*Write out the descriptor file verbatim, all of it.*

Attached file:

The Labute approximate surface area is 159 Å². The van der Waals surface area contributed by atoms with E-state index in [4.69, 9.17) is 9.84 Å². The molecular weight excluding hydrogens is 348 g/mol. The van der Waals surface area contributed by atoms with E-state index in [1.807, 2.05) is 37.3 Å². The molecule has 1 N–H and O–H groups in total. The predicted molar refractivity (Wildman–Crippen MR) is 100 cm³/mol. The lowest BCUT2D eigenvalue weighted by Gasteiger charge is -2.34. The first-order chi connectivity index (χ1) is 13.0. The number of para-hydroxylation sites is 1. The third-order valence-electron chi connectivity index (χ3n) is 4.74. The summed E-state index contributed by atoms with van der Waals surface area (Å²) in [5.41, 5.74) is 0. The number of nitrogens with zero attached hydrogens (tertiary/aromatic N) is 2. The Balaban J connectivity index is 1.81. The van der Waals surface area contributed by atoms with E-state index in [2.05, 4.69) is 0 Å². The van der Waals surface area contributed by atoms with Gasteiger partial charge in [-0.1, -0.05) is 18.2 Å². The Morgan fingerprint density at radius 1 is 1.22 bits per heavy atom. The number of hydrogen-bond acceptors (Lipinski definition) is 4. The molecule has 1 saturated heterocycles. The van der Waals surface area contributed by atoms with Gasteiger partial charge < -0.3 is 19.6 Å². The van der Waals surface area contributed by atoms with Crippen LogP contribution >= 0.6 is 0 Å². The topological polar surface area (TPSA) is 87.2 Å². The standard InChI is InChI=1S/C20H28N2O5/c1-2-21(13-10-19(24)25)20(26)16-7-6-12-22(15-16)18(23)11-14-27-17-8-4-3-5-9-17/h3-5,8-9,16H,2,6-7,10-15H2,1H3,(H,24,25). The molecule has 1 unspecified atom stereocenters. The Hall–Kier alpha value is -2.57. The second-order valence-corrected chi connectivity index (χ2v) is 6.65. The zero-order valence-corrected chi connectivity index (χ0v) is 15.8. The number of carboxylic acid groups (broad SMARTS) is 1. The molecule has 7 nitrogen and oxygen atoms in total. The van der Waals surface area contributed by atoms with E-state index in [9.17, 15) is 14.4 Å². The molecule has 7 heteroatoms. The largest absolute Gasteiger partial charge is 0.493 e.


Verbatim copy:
The Labute approximate surface area is 159 Å². The van der Waals surface area contributed by atoms with E-state index in [4.69, 9.17) is 9.84 Å². The molecular weight excluding hydrogens is 348 g/mol. The van der Waals surface area contributed by atoms with E-state index in [1.807, 2.05) is 37.3 Å². The molecule has 1 N–H and O–H groups in total. The predicted molar refractivity (Wildman–Crippen MR) is 100 cm³/mol. The lowest BCUT2D eigenvalue weighted by Gasteiger charge is -2.34. The first-order chi connectivity index (χ1) is 13.0. The number of para-hydroxylation sites is 1. The third-order valence-electron chi connectivity index (χ3n) is 4.74. The summed E-state index contributed by atoms with van der Waals surface area (Å²) in [5.41, 5.74) is 0. The number of nitrogens with zero attached hydrogens (tertiary/aromatic N) is 2. The Balaban J connectivity index is 1.81. The van der Waals surface area contributed by atoms with E-state index in [2.05, 4.69) is 0 Å². The van der Waals surface area contributed by atoms with Gasteiger partial charge in [-0.1, -0.05) is 18.2 Å². The Morgan fingerprint density at radius 1 is 1.22 bits per heavy atom. The number of hydrogen-bond acceptors (Lipinski definition) is 4. The molecule has 1 saturated heterocycles. The van der Waals surface area contributed by atoms with Gasteiger partial charge < -0.3 is 19.6 Å². The van der Waals surface area contributed by atoms with Crippen LogP contribution >= 0.6 is 0 Å². The topological polar surface area (TPSA) is 87.2 Å². The standard InChI is InChI=1S/C20H28N2O5/c1-2-21(13-10-19(24)25)20(26)16-7-6-12-22(15-16)18(23)11-14-27-17-8-4-3-5-9-17/h3-5,8-9,16H,2,6-7,10-15H2,1H3,(H,24,25). The molecule has 1 unspecified atom stereocenters. The Hall–Kier alpha value is -2.57. The second-order valence-corrected chi connectivity index (χ2v) is 6.65. The zero-order valence-corrected chi connectivity index (χ0v) is 15.8. The number of carboxylic acid groups (broad SMARTS) is 1. The molecule has 7 nitrogen and oxygen atoms in total. The van der Waals surface area contributed by atoms with E-state index in [9.17, 15) is 14.4 Å². The molecule has 7 heteroatoms. The largest absolute Gasteiger partial charge is 0.493 e.